March 1, 2006
Central Dauphin School District is the largest in Dauphin county (and the thirteenth largest in Pennsylvania), serving almost 12,000 students. (The district where I live and where Lynn went to school has not quite 4,000 students.) Most of my father’s career was spent in the Central Dauphin school district, from his early days as a junior high music teacher to his retirement as an administrator in 1980.
The story broke yesterday in the local newspaper. Some time ago (it’s not clear when) a student at Central Dauphin High School (identified in the newspaper only by his nickname, “Turk”), was sent to an alternative school for students with discipline problems, for reasons not specified (and not important to what happened next).
Typically, such a school-within-a-school serves students who have demonstrated an unwillingness to modify some troublesome behavior, be it truancy, fighting, defiance of authority, petty theft, and the like. Assignments generally run thirty days, during which the student receives instruction in his academic subjects from the alternative school staff and is counseled about the behaviors that landed him there. He then returns to the regular school.
Some of Turk’s friends thought the remand was unfair or unwarranted and, probably in a spirit of fun, began sporting t-shirts on which they’d painted “Free Turk!” They also wrote the words on their bookcovers and their folders, and on their hands and forearms. School officials called the protesting students out of class and suspended them for displaying the slogan.
About twenty students were disciplined in this way. (A suspension usually involves one to three days in which the student may not attend classes or participate in extra-curricular activities but is afforded the opportunity to complete assignments due or to take tests given during the period of suspension.)
As the suspensions continued to be handed down, other students began including the names of the newly-disciplined in the protests, displaying “Free Jenny!” or “Free Jake!” on their clothing and books. And the school continued to suspend students, until the speech was finally suppressed.
Some affected students, and their parents, believe that the suspensions are a violation of the students’ rights to free speech. “Free Turk!” is a political statement and was being made in a peaceful and nonobtrusive way (that is, no one was disrupting class to shout it and no school property was marked, temporarily or otherwise, with the words). They have enlisted the help of the ACLU, which has requested that the suspensions be cancelled and expunged from the students’ records. If the district fails to comply, the parents and the ACLU will file a federal lawsuit compelling them to do so. (The issue of the suspensions seems moot, since they have already been served. A ruling in the case would establish precedent and help insure that students’ rights to free speech at this school will be honored in the future.)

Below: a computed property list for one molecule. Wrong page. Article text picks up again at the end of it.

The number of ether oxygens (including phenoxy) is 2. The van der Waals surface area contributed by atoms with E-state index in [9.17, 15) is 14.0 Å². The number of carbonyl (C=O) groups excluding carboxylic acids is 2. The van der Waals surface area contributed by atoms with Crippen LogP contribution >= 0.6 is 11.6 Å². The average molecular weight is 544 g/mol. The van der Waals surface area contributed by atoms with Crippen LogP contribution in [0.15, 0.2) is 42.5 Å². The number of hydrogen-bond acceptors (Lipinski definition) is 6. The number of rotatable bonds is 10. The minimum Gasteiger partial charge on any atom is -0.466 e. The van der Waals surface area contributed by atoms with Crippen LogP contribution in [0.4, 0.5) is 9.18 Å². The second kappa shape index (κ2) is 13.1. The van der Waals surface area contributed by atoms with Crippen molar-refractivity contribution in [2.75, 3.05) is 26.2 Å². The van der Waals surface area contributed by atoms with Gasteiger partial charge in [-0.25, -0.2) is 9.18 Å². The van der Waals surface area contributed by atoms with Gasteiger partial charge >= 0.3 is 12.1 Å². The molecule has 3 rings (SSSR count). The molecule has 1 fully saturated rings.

According to a follow-up in today’s paper, the school district has informed the ACLU that they have no intention of rescinding the suspensions. The letter was brief, and indicated that in the eyes of district officials, this is a closed matter. The ACLU spokeswoman said that they and the parents are ready to follow through with filing the lawsuit.
As it happens, I have some experience in these matters. I was, of course, a classroom teacher for nearly thirty years in Lower Dauphin, a school district that borders Central Dauphin on the east. (The school district I live in hugs part of the western edge of CD’s extensive geography.) During my time at LD there were few issues that aroused much oppositional passion from students.
There was a boycott of the lunches for a few days the time that the cafeteria service suddenly raised prices in the middle of the year at the same time that the quality and quantity of the selections declined. Kids brown-bagged it while the food service stood firm, and eventually the students returned to buying their lunches (for what real choice did they have?), their annoyance made palpable. And there was a messy and ill-conceived “sit-in” in the early 1990s when a faculty member was (unjustly, it turned out) accused of using undue force to subdue an unruly student at a basketball game. (A colleague walked among the youngsters questioning them and determined that only about 1 in 25 actually knew what the brouhaha was about. The students dispersed quickly when the subject of the protest told them to go back to class, that they were both wasting their time and annoying him.)